A Very Old Quilt Sleeps in a Lighthouse
by ADDIE BROYLES
There’s a quilt that sits on the end of a bed upstairs in the lighthouse at The Ridges Sanctuary.
Built in 1869, the Baileys Harbor range lights are two buildings 930 feet apart that, together, function as a navigation tool to guide boats through the nearby harbor. They are the only lighthouses of this design that are still on range and functional in the whole country, and since 1935, the land around the range lights has been designated parkland, which is why most people visit The Ridges today.
That’s also why I was there in December 2021, visiting Door County for the first time. I’m a travel writer, mom, Missouri and quilt lover who lives in Austin, Texas – far from the majestic Great Lakes that I was seeing for the first time.
During my visit to The Ridges, our tour guide opened the upper range house for us to explore.
Most of our group headed up the narrow wooden stairs to the top floor to see the famous lights, but en route, I got waylaid by this unassuming, unsuspecting piece of folk art sitting on the bed. I always stop to look at quilts because I think of them as holders of memories, quietly waiting for us to ask them for a story.
This particular quilt is dark and moody, made with wool and corduroy, silk and linen fabrics pieced together without a pattern. It’s a “crazy quilt,” made popular during the early 1900s, when women were starting to free themselves from more than corsets. I noticed that the quilter used a thin yarn – possibly reused feedsack string – to tie the quilting together with the batting.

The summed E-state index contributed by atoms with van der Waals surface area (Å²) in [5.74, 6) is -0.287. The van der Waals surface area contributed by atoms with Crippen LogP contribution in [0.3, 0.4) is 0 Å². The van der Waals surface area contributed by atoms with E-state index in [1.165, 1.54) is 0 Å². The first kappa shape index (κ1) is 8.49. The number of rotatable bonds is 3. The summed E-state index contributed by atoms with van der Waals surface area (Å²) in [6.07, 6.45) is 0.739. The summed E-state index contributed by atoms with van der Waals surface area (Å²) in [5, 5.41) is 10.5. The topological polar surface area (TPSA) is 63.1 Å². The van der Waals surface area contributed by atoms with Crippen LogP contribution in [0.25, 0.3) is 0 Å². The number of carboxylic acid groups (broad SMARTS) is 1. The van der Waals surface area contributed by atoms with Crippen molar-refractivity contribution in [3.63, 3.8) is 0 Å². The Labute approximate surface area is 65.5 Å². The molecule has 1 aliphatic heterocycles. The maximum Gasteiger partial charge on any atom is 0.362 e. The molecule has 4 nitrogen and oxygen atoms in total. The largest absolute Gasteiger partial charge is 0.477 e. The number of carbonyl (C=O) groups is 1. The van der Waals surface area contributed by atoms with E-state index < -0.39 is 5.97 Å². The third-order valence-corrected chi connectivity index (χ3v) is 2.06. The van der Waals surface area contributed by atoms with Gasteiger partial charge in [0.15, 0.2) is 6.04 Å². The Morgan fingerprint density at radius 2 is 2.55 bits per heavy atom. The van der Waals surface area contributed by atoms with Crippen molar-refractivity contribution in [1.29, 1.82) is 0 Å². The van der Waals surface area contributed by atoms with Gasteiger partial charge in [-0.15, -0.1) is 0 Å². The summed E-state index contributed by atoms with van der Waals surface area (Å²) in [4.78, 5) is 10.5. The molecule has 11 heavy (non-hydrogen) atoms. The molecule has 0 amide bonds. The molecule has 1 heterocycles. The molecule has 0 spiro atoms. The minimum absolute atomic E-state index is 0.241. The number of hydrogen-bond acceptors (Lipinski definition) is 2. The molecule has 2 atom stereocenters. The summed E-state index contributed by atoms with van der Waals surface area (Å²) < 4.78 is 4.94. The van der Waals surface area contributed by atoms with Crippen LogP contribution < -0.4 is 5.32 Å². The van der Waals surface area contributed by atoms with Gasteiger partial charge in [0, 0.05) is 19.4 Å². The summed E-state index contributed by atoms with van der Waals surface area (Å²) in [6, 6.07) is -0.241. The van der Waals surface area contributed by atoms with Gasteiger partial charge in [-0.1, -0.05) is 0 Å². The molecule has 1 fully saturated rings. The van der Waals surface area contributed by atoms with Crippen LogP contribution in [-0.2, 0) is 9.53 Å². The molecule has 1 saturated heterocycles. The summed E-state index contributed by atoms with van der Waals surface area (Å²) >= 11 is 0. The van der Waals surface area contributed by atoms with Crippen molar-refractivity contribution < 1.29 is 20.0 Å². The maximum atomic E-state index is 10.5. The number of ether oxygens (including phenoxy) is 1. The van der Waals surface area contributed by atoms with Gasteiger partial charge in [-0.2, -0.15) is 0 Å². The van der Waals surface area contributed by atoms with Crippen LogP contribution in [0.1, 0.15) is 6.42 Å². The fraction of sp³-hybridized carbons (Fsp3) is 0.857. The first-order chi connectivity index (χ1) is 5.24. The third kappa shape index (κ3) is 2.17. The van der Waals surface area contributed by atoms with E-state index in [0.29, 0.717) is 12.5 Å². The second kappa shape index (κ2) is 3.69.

I asked Sandy Miller, who manages the range lights with her husband, Ed, about the quilt. She had to do a little digging, but she got back to me to say that the quilt is on loan from one of The Ridges’ docents, whose husband’s grandmother, Emilie Runge, made the quilt more than 100 years ago, in their estimate.
Thanks to a little digging around on Ancestry.com, I found out that Emilie was born in Austria in 1859 before her family immigrated to the U.S. and that she lived in Sauk City near Madison, where she died in 1935.
What was her life like in the Upper Midwest during those years? What was it like when she was a girl traveling from Austria to the U.S., unsure of practically every detail of her future?
Emilie tufted this quilt more than a hundred years ago, before Door County became the tourism destination that it is today. Before you could drive to a fabric store to buy any material you wanted. Before you could search for your ancestors online. In the years before modern heating, when the cold in Sauk City (and in Baileys Harbor) likely felt a lot colder.
As I stood there, touching the scratchy fabrics and then the soft ones, admiring the small ties that held the quilt together, thinking about the person piecing these colors and patterns together, I felt sad that this quilt likely sleeps alone these days.
But then I thought, maybe the quilt isn’t alone. Not when someone on the other side of the country, all these months later, is still thinking about it and the woman who made it.
Addie Broyles is a Texas-based writer and former newspaper columnist who publishes a weekly newsletter about life through a generational lens. Find it at thefeministkitchen.com.